Stacy Horn






Bantam Press, 2005
Reviewed by Kerrie Smith

True Crime

Author Stacy Horn spent two years working with New York City's Cold Case Squad. THE RESTLESS SLEEP is written in the true crime genre pioneered by Truman Capote. It follows four main cases that began as long ago as 1951, and brings them through to the present day. Horn focuses on the methodology of cold case investigations, reconstructing scenarios and interviews from dusty archival boxes and public record. In each of the cases Horn had access to the Cold Case Squad detective who worked the case, the commanding officer of their unit, and commanding officer of the Cold Case Squad.

Cold cases have recently become a popular device in crime fiction, both printed and televised. Many of these have a detective working a cold case in parallel to a current investigation, and invariably there are connections between the two. This level of coincidence is not really in evidence in true crime investigations, although it does appear that some cold cases are linked to more recent crimes by re-offending perpetrators. Horn's statistics 'prove' that solving cold cases does have a reductive affect on current crime rates. One of the points that Horn makes very strongly is that often the perpetrator of the unsolved crime has gone on to commit a number of other crimes, also unsolved. Thus the solving of a cold case can lead to the closure of a number of more recent cases where the perpetrator was the same person.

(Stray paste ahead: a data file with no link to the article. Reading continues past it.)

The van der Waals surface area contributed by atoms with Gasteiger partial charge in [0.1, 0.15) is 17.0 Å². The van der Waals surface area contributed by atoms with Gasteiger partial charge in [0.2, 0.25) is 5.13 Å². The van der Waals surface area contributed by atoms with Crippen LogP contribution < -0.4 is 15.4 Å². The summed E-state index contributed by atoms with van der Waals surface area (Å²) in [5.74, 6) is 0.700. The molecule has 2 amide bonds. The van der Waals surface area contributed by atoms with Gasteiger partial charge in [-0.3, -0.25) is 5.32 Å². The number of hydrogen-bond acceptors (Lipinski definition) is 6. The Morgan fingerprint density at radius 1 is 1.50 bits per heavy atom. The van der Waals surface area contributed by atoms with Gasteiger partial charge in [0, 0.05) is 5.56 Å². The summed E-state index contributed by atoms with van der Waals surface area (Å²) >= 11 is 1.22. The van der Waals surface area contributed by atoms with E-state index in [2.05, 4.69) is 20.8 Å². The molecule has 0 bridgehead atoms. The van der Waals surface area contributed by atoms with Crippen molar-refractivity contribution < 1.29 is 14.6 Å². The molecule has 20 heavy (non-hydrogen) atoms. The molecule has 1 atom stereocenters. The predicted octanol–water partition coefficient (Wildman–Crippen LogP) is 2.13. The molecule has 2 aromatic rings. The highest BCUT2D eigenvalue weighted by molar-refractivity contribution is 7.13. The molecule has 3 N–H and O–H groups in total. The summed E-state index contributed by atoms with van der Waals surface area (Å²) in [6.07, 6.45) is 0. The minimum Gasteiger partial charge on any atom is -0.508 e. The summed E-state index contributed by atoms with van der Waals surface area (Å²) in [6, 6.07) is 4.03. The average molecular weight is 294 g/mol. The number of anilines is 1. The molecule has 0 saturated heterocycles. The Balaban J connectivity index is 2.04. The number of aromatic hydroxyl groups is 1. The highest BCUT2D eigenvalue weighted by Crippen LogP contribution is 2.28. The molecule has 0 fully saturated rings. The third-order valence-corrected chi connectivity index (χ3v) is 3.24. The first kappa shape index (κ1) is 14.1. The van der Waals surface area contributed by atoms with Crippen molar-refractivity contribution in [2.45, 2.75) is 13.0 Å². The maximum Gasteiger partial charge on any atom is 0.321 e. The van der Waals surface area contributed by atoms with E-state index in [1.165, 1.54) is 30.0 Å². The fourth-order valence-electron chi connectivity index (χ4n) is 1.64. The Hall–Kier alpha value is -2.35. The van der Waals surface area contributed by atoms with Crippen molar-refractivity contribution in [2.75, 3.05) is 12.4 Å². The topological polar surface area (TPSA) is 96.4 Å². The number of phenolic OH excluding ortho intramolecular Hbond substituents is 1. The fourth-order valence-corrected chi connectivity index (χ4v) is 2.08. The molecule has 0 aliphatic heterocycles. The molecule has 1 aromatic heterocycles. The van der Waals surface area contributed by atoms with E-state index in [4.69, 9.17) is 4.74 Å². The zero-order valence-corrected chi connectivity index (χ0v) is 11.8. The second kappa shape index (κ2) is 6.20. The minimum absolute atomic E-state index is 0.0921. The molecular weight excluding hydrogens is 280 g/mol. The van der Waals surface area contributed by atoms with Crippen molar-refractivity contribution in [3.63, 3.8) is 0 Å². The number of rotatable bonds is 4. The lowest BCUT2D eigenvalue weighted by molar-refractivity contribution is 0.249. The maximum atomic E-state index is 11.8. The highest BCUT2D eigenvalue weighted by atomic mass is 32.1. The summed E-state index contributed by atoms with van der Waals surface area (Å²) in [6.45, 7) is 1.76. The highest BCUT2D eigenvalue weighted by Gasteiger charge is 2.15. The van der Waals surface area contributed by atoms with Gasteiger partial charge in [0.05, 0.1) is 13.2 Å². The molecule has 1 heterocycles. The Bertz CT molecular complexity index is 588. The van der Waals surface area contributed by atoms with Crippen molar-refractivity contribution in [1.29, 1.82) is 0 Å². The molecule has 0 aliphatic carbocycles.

There is immense detail and evidence of considerable research in THE RESTLESS SLEEP. It includes a brief history of New York City's Cold Case Squad, and a chapter on the future of the squad. Horn obviously developed a strong affinity with the people she worked with and interviewed. At times the reader feels that the language she is using is theirs. She describes each of them and their interactions with each other and the hierarchy very carefully. She is convinced of the need for such a squad to achieve closure for those affected by the crimes, both families of victims and police units, however long the time between the original case and closure.

Those who enjoy real crime will relish the detailed reconstruction of these selected cold cases. Horn describes how her own interest was sparked by meeting members of the NYC Cold Case Squad during the days that followed 9/11. She has had a lifelong interest in the subject of death. She was struck by the fact that these cold case detectives were not at all what she had expected. She had not expected their compassion, professionalism, and humanity.

October 2006 Review first published on Murder & Mayhem


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